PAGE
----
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A contentious issue.
Users tend to downplay the negatives and non-users perhaps overstate the problems.
However, the idea that Tescos would soon reduce it to the vulgar does not appear to be the Dutch experience.
It is worthwhile comparing this report/article from 1999 which tends to suggest this is the way forward and would soon become a model for EU legislation -
Then look at how things are in this 2008 report (http://www.braha.org/en/drug-law/1272) which says that TCH has risen to around 20%.
It says(despite being illegal to supply to under 18s):
"...cannabis use among Holland’s 14- and 15-year-old high-school students rose sharply between 1984 and 1996."
"Twenty odd years ago, the Netherlands was comparatively free of international drug-trafficking criminals. Today, Holland has become an illegal drug producing and distributing giant, a devastating threat not only to the Netherlands but across Europe."
It also says:
"Heroin addiction, virtually unknown in the Netherlands prior to the policy change, has escalated, with the number of addicts estimated by the Netherlands’ Institute of Mental Health (called the Trimbos Institute) to be 25,000. An estimated 12,000 addicts are being treated in methadone-maintenance programs."
Now the fact that these reports are separated by 9 years doesn't necessarily mean they represent a changing perspective, its just they were two illustrative reports that came up. For all I know both reports if repeated in both 1999 and 2008 might show both sets of authors unchanged in their attitudes.
But I doubt life would be as simple as you would suggest Disputin.
Nothing ever is.
In the closing sentence the report says:
"...observers are left wondering if the longed-for benefits of legalization were just wishful thinking."
JMW - You expect me to describe life, the universe and everything in one posting??? (No, 42 is not acceptable).
Of course nothing is that simple and in this case the Dutch experience was inevitably corrupted by outside influences. Naturally, given a tolerated base, drugs syndicates from elsewhere were going to come in and fill their boots. The Netherlands' mistake appears to have been not to have taken effective steps to minimise the incentives for cross-border trafficking, like for instance saying "you can import freely, but if we catch you trying to export to a territory where it is illegal we'll hang you" (Whoops, sorry, 'risk a violation of your Human Rights'). Also a policy of summary deportation to the country affected might also have helped. Naturally such an option was not available to a member of the EU.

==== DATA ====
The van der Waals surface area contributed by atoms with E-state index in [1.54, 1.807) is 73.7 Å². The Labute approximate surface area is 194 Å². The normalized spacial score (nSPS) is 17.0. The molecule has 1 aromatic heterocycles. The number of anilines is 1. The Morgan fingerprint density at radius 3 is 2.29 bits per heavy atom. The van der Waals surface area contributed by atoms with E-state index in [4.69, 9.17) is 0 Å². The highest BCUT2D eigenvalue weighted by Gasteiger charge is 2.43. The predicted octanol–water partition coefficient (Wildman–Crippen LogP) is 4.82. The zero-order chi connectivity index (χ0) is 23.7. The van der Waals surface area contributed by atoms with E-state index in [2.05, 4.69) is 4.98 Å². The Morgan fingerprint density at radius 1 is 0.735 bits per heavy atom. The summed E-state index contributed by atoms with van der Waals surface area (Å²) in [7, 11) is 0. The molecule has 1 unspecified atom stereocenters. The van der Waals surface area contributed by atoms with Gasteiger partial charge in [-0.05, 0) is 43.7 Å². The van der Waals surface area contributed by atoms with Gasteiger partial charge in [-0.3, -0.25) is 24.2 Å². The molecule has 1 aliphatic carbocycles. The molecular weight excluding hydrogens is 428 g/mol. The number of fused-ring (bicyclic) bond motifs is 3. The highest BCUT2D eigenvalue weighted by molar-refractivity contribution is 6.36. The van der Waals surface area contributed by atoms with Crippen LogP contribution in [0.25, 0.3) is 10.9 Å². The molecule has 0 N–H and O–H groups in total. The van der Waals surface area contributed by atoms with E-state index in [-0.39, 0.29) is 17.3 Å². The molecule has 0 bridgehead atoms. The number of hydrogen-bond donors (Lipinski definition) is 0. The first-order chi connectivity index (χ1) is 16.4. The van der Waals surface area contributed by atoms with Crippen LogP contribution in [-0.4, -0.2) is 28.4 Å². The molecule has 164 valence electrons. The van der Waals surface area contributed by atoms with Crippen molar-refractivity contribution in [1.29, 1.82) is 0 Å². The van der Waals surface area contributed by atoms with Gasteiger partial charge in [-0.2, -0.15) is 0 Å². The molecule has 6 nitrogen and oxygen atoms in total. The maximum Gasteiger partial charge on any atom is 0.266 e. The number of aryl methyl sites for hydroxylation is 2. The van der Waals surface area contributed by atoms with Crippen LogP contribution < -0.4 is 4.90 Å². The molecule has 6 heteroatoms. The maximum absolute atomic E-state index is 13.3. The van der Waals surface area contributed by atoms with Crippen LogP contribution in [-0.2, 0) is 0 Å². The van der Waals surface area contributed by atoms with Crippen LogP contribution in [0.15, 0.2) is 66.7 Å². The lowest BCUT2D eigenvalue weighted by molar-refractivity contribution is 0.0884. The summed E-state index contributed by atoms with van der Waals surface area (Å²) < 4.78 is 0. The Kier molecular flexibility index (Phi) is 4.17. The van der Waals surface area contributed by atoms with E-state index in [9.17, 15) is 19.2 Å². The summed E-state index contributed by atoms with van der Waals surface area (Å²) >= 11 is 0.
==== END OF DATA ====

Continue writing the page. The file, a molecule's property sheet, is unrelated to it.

As well as criminals, numerous foreigners also came to try it out, so it might be interesting to see figures on native vs. foreign indulgers. Nonetheless there doesn't seem to have been a major collapse of society due to drugs use.
Let us not forget either that the Dutch system is one of tolerance, not legalisation. Banned for under-18s, so what did you expect 12-15-year-olds to do. Don't these people have children? To my mind it is a typical case of half-measures preserving the bad without allowing the good points to emerge.
Remember that the British Empire rose to the peak of its power and prestige with half the ruling classes addicted to laudanum and worse. Only when we started to regulate drugs use did we start to go down the tubes. As I said before, government has no business meddling with free people unless it can show clear, unambiguous and immediate harm to third parties. If the natural culls wish to remove themselves from the gene pool by self abuse, that is a positive benefit for the rest of us in an overcrowded world. (Pace the Chief Rabbi)
I seem to have understated the matter of the use of death certificate data, so I have added a note.
I understand the practically everybody who does not die immediately from extreme violence or trauma actually dies of heart failure. We go on being seriously ill until the heart cannot keep beating. So, depending on your point of view, the cause of death could be 'going out without a scarf on', 'influenza', 'pneumonia' or 'heart failure'.
Heinlein once said in a book "In the end all forms of death could be considered 'heart failure'" after a Gestapo type tells the protagonist that the protagonist's elder friend had died of a 'weak' heart.
Book was "Between Planets".
Disputin: "....but what most people tend to skate over is the fact that the criminal gangs only thrive because cocaine is illegal. Were a free market to operate, the likes of Tesco would drive the cost of production so low that there would be no profit in it for any middlemen, let alone drugs "barons"...."
I'm sort of with Disputin on this. Funny really, we just don't learn from Prohibition which was a largely altruistic movement (just like all our banners) unfortunately due to the law of unexpected consequences, making something difficult/expensive to acquire raises the price and gives rise to crime - almost certainly worse than the good intentions of the banners.
As I recall, before all the criminalization, the law regarding drug addicts was that they could obtain their supplies from their doctor as a requirement or palliative for their symptoms and thereby live a "normal" life. Unfortunately after criminalisation we set in train a most appalling situation of global crime and all that follows. Not to mention the addicts turning to crime to get money in order to feed their habits.